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PD Editorial: SMART to airport makes sense

  • 8/9/2012: B1:

    PC: A construction crew with Stacy and Witbeck / Herzog, ripped out the old railroad tracks and will eventually replace them with new SMART tracks, Wednesday August 8, 2012 on Sebastopol Road in Roseland. (Kent Porter / Press Democrat) 2012

The key to an efficient public transit system is the easy transference of passengers from one form of transportation to another. That's why ending the SMART rail line as close as possible to the Larkspur ferry terminal in Marin County makes sense. That's also why ending the SMART rail line — or at least the first phase of it — at the Guerneville Road station in Santa Rosa to the north doesn't.

Short of a few local bus lines, there is no other means of transportation at the site.

Common sense suggests a better terminus — short of extending the rail to Windsor, Cloverdale and other cities that were promised rail stations — is a stop at Airport Boulevard. Fortunately, common sense seems to be making headway.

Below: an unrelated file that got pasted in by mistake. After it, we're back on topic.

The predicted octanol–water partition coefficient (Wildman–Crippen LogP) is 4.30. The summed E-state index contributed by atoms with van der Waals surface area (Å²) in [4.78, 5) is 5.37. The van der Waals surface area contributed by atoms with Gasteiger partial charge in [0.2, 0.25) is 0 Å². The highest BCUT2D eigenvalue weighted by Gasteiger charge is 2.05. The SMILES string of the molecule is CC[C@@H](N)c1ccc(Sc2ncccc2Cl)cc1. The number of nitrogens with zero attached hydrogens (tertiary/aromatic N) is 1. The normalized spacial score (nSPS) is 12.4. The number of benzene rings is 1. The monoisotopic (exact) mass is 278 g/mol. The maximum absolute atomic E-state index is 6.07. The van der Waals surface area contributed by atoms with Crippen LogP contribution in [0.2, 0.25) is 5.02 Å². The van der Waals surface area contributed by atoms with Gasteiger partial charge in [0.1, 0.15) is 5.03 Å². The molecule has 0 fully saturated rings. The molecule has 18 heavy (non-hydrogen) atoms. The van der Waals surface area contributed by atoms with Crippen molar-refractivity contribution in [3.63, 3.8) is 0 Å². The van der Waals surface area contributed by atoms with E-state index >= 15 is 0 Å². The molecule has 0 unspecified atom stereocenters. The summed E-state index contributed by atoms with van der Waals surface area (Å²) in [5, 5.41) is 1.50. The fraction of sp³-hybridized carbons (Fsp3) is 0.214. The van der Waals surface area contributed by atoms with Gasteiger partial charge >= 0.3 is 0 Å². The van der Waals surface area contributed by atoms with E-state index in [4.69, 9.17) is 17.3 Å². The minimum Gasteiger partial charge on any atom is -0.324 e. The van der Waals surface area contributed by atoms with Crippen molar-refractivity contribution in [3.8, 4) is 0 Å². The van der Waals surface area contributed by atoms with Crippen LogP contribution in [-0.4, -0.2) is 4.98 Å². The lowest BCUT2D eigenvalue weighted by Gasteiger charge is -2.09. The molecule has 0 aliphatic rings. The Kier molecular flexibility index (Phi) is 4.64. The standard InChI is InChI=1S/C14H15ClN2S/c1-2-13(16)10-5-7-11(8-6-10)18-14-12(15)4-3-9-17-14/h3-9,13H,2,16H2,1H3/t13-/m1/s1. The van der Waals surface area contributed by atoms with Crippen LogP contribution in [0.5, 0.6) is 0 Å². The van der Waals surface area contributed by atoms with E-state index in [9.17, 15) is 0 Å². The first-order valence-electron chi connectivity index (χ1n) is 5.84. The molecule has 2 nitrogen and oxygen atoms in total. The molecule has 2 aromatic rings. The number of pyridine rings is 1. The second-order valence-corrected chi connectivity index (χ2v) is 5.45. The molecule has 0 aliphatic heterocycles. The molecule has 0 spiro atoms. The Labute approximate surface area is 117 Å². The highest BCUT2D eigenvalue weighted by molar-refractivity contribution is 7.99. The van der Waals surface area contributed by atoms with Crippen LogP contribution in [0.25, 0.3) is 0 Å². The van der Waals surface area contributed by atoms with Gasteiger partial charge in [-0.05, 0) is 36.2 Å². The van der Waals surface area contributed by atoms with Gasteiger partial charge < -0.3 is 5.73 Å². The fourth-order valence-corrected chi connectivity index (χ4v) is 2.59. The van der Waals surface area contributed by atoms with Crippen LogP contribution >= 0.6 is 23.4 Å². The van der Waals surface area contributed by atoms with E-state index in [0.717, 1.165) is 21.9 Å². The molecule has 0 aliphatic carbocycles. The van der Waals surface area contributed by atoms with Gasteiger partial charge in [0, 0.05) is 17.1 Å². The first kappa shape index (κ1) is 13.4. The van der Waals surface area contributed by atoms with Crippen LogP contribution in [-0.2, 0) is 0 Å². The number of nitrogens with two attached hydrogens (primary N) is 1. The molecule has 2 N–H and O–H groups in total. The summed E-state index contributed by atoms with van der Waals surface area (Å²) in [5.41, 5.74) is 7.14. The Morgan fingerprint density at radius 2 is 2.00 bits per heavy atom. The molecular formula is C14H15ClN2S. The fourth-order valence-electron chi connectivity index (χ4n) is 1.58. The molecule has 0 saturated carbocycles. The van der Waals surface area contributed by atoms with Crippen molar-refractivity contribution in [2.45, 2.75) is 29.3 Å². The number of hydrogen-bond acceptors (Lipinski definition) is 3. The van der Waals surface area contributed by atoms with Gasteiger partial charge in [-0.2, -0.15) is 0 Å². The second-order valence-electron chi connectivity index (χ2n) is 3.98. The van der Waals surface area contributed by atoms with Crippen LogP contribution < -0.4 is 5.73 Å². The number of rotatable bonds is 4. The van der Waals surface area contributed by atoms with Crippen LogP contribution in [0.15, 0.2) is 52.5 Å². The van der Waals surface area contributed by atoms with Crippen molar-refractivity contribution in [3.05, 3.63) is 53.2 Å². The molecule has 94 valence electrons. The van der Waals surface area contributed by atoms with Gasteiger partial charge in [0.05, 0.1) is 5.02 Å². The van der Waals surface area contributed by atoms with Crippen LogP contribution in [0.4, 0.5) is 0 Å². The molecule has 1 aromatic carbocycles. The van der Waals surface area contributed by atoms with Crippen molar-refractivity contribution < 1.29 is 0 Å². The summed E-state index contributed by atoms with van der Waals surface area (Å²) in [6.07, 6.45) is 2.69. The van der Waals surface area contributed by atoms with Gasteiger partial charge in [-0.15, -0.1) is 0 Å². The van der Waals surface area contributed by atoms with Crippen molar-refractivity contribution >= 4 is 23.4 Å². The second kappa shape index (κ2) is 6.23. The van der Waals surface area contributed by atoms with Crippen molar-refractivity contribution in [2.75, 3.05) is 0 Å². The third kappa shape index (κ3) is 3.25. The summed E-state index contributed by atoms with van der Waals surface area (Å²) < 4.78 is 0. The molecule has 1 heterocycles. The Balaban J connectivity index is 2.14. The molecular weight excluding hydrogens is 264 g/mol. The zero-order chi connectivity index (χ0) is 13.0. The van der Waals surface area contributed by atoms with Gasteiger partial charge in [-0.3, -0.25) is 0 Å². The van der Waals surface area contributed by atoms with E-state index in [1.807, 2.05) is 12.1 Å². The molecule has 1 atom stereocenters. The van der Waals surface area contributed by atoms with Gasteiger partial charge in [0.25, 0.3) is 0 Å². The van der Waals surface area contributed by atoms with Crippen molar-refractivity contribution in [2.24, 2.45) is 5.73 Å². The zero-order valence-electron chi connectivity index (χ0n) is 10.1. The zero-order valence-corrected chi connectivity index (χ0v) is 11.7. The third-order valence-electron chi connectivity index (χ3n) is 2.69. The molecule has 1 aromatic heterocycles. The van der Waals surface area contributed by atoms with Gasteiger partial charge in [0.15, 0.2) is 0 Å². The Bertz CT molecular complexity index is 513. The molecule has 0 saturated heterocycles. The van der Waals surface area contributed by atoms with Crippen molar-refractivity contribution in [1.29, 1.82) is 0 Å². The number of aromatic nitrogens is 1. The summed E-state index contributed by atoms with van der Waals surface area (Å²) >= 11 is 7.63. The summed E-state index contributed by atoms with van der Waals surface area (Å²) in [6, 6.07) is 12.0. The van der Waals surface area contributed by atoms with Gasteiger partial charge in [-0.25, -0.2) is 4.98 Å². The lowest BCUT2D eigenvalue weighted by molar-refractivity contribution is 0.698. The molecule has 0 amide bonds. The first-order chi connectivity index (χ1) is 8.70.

Sonoma-Marin Area Rail Transit officials on Wednesday approved spending $6.6 million to buy an additional two-car train that will allow them to expand the frequency of service once the train is running, either in late 2015 or early 2016. Trains will now be able to run in 30-minute intervals.

The purchase also allows SMART to consider extending service farther north to Airport Boulevard.

In April, the SMART board agreed to buy 6.6 acres of land near Airport Boulevard and the tracks from the Sonoma County Water Agency for $2.7 million to build an operations and maintenance facility.

Construction on the facility is already under way, but SMART still needs to find funds to rebuild the track to that point.

Creating a station there makes sense. It would provide service to an estimated 6,000 workers in the business parks near the airport while also bringing passengers just a short shuttle trip away from the Charles M. Schulz-Sonoma County Airport.

Not to be overlooked is that over the next two years, the airport will be undergoing a $54 million expansion that will include extending the runway to allow more flights. Eventually, it will have a new passenger terminal, new control tower and more cargo space. Alaska Airlines, which operates five flights a day out of the airport, eventually could have up to 21flights a day. Having a quick shuttle connection to SMART would provide a critical service to passengers while helping minimize traffic impacts of the airport expansion.

State Sen. Noreen Evans, D-Santa Rosa, is trying to help by encouraging the Metropolitan Transportation Commission to allocate $15 million — a modest amount compared to the funding provided elsewhere — toward rebuilding the tracks to the airport site. As reported last week, MTC is expected to act on the request next month.


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